The Anglo-Irish Intergovernmental Conference initiated last year a systematic programme of assessment of all the main sectors, to determine where the process of social and economic co-operation can most fruitfully be expanded. The first result of that work is a joint Northern Ireland-Republic of Ireland paper outlining possible programme measures that both Governments would wish to see supported under the European Community's transfrontier initiative. The paper is in the final stages of agreement and will, I hope, shortly be submitted to the Commission.
Yes. The paper is about improving prosperity in the border areas that the hon. Gentleman mentions and covers many economic activities. It deals also with making use of wider co-operation in helping all parts of the island of Ireland.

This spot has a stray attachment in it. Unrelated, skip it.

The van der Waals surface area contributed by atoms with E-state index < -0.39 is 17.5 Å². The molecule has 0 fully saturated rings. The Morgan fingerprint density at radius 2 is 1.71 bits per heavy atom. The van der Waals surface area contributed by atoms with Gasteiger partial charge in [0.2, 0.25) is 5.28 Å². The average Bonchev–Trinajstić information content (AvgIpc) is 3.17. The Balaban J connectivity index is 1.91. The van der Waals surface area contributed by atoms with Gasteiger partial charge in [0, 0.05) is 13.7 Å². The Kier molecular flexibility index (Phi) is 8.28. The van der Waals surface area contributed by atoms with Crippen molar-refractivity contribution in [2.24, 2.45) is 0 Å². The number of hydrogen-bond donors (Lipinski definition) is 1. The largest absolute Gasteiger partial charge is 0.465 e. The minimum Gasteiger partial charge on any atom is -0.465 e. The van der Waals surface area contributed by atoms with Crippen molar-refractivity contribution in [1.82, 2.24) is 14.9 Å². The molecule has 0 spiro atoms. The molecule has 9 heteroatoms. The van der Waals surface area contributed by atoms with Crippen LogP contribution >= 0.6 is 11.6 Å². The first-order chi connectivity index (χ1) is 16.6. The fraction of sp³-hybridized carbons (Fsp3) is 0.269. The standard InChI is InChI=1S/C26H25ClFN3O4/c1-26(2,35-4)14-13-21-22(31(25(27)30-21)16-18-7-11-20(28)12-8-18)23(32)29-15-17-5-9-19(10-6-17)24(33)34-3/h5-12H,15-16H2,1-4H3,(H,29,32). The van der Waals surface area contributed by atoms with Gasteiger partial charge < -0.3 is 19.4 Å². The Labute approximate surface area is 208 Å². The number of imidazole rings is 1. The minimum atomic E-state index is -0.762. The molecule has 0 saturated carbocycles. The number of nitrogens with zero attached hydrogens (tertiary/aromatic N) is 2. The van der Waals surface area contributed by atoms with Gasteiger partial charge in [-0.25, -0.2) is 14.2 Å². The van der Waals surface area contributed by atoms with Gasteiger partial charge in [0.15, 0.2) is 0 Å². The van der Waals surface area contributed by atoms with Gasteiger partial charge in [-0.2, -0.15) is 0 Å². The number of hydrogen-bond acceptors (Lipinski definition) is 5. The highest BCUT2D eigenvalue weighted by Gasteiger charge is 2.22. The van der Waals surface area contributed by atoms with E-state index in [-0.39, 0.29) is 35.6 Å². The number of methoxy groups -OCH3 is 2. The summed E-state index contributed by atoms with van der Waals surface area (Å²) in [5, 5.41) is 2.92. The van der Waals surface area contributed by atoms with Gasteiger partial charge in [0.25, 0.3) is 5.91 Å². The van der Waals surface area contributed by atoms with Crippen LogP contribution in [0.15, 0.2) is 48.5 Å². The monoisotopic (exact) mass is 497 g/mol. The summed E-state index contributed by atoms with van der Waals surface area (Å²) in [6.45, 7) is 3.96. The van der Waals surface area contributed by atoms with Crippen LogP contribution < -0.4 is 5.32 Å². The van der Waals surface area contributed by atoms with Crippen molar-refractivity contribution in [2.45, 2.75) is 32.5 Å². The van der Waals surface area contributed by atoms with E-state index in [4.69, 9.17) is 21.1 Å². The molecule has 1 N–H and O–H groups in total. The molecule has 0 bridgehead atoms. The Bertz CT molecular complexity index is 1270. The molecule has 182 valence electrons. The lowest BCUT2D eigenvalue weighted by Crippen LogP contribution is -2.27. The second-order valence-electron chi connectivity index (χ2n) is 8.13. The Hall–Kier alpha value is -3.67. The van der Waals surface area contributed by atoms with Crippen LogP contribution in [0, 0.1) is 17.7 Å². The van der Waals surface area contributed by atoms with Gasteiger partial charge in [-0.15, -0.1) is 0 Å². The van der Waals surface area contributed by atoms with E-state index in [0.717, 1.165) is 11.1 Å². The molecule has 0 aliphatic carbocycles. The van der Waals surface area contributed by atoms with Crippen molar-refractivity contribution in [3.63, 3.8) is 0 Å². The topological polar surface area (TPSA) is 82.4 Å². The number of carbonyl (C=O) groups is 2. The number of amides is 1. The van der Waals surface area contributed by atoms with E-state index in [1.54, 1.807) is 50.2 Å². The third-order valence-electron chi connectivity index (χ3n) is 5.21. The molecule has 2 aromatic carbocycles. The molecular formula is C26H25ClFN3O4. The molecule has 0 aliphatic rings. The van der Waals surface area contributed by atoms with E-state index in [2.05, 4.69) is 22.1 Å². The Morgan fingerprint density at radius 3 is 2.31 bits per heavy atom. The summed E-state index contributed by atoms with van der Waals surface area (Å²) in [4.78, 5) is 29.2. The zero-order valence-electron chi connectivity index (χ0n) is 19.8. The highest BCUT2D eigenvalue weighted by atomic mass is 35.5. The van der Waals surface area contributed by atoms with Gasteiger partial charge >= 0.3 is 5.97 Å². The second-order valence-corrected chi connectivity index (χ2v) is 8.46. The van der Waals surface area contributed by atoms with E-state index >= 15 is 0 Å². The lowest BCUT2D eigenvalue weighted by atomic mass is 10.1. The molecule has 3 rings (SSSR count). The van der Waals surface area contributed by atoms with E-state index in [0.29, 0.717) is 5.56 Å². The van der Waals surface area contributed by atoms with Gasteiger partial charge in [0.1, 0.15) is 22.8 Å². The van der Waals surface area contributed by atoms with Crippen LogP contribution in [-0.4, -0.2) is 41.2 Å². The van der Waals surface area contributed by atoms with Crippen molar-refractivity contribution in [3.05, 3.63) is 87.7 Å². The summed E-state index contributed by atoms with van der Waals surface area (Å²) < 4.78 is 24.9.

Mr. John D. Taylor:
Is the Minister aware of the damage being done to the economies of border towns by the refusal of the Government of the south of Ireland to allow their citizens to visit those towns for shopping expeditions? When did he last raise that issue with the Government of the south of Ireland? Will the Northern Ireland Office be represented at the forthcoming case in the European Court at Luxembourg?
I refer the Minister to the reply I received from the Secretary of State on 14 December at column 1156 in Hansard where he gave a not unfavourable reply to the request to set up a cross-border economic committee to look into the consequences of the Single European Act with particular reference to the harmonisation of VAT, fiscal rates and a common currency. What progress has been made since that date?